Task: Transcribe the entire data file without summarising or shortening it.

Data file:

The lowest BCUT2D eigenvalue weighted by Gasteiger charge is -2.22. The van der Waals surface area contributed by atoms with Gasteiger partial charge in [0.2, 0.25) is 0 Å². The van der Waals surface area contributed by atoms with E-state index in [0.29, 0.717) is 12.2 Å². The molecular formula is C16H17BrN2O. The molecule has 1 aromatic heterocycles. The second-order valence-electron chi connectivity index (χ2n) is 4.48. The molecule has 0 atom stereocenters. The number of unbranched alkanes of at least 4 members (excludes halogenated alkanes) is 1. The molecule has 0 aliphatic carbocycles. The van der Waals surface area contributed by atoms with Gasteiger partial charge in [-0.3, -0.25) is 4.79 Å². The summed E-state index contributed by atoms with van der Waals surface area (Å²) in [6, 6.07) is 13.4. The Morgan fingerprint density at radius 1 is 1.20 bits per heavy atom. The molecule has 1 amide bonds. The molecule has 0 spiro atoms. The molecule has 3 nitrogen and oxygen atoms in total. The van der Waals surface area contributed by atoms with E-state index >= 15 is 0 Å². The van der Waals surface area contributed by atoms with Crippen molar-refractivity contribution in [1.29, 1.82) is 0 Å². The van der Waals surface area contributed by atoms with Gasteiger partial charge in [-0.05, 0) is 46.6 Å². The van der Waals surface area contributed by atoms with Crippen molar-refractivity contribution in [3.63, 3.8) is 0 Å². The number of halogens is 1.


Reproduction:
The lowest BCUT2D eigenvalue weighted by Gasteiger charge is -2.22. The van der Waals surface area contributed by atoms with Gasteiger partial charge in [0.2, 0.25) is 0 Å². The van der Waals surface area contributed by atoms with E-state index in [0.29, 0.717) is 12.2 Å². The molecular formula is C16H17BrN2O. The molecule has 1 aromatic heterocycles. The second-order valence-electron chi connectivity index (χ2n) is 4.48. The molecule has 0 atom stereocenters. The number of unbranched alkanes of at least 4 members (excludes halogenated alkanes) is 1. The molecule has 0 aliphatic carbocycles. The van der Waals surface area contributed by atoms with Gasteiger partial charge in [-0.3, -0.25) is 4.79 Å². The summed E-state index contributed by atoms with van der Waals surface area (Å²) in [6, 6.07) is 13.4. The Morgan fingerprint density at radius 1 is 1.20 bits per heavy atom. The molecule has 1 amide bonds. The molecule has 0 spiro atoms. The molecule has 3 nitrogen and oxygen atoms in total. The van der Waals surface area contributed by atoms with E-state index >= 15 is 0 Å². The van der Waals surface area contributed by atoms with Crippen molar-refractivity contribution in [1.29, 1.82) is 0 Å². The van der Waals surface area contributed by atoms with Gasteiger partial charge in [-0.05, 0) is 46.6 Å². The van der Waals surface area contributed by atoms with Crippen molar-refractivity contribution in [3.63, 3.8) is 0 Å². The number of halogens is 1.